Climate change threatens more than 300 species of birds in North America, according to the findings of Audubon's Birds and Climate Change Report. But you can help these birds have a brighter future. Below are five ideas to get started today at home and in your community.
When it comes to climate change, studies show that people’s opinions on the topic are shaped most by what they hear from their peers. So start conversations (in person or online) with friends and family about the birds you love, and about how climate change threatens their survival. If you're not sure how to start these conversations, check out this handy graphic for ideas.
Show Your Community That Birds Matter
Ask your local leaders what they are doing to protect wildlife in the face of climate change. Share stories about your favorite climate-threatened birds with your community groups, or consider leading a field trip to a local Important Bird Area (IBA) or park to connect people to species that need our help. Reach more people by writing a letter to your local newspaper, speaking at a community event, or visiting a nearby school and sharing why birds are important to you.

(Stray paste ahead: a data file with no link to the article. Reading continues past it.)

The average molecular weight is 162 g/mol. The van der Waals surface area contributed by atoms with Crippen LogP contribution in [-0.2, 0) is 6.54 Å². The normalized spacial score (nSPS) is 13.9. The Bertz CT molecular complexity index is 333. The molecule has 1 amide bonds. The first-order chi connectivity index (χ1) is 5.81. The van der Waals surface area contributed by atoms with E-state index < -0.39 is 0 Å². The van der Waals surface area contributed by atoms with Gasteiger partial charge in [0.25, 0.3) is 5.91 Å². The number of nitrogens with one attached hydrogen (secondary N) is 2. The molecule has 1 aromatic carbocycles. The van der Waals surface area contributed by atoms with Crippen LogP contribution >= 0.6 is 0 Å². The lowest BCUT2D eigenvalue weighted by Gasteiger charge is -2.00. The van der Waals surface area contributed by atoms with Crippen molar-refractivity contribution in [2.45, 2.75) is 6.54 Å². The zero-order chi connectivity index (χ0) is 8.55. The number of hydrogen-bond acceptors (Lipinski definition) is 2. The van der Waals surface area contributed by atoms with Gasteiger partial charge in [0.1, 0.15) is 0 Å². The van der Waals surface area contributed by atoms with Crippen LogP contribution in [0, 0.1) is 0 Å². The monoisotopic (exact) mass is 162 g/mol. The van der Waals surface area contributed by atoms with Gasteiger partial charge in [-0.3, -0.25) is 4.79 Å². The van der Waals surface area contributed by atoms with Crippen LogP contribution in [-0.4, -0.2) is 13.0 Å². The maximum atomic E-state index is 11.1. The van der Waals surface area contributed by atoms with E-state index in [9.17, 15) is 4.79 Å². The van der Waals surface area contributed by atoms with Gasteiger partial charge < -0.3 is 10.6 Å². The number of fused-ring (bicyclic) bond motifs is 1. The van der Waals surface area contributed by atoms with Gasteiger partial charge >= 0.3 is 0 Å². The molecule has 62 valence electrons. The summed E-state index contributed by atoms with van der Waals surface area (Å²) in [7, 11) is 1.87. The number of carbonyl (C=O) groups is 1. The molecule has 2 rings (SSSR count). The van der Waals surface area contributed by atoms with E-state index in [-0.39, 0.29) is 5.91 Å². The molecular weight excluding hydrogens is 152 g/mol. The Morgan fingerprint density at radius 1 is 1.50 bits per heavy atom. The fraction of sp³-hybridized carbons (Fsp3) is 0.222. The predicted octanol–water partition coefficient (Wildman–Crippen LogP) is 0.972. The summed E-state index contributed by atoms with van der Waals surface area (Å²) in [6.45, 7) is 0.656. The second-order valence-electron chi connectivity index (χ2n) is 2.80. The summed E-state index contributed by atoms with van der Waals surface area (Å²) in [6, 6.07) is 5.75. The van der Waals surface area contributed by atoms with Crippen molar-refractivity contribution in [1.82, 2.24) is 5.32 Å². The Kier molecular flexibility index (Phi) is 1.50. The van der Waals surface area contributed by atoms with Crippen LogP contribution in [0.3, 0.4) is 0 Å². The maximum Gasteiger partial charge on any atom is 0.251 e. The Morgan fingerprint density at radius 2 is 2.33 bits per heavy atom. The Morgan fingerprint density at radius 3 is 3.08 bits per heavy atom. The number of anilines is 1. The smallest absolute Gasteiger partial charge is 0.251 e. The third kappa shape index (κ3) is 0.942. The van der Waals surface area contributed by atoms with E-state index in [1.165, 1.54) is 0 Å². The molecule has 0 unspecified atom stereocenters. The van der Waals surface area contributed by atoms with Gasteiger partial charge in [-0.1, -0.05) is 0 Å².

Grow a Bird-Friendly Garden
Create a safe haven for birds in your yard or container garden by growing native plants, using fewer pesticides, and adding a bird bath. Native plants provide important food and shelter for birds and help them adapt to a changing climate. You can make school grounds, parks, vacant lots, and other community areas bird-friendly, too. Consider a DIY birdbath or turning breakfast into a bird feeder.
Stand for Solutions
To fight climate change, we need policies and technology that cut carbon pollution and increase renewable energy. Common-sense measures such as energy efficiency, renewable energy standards, and putting a price on carbon pollution can all help reduce emissions and limit the effects of global warming on birds. Talk to your elected leaders about these options, and learn more here about how to go solar and why it's good for birds. To take action online on climate and other important issues that affect birds, join our Audubon Action Network.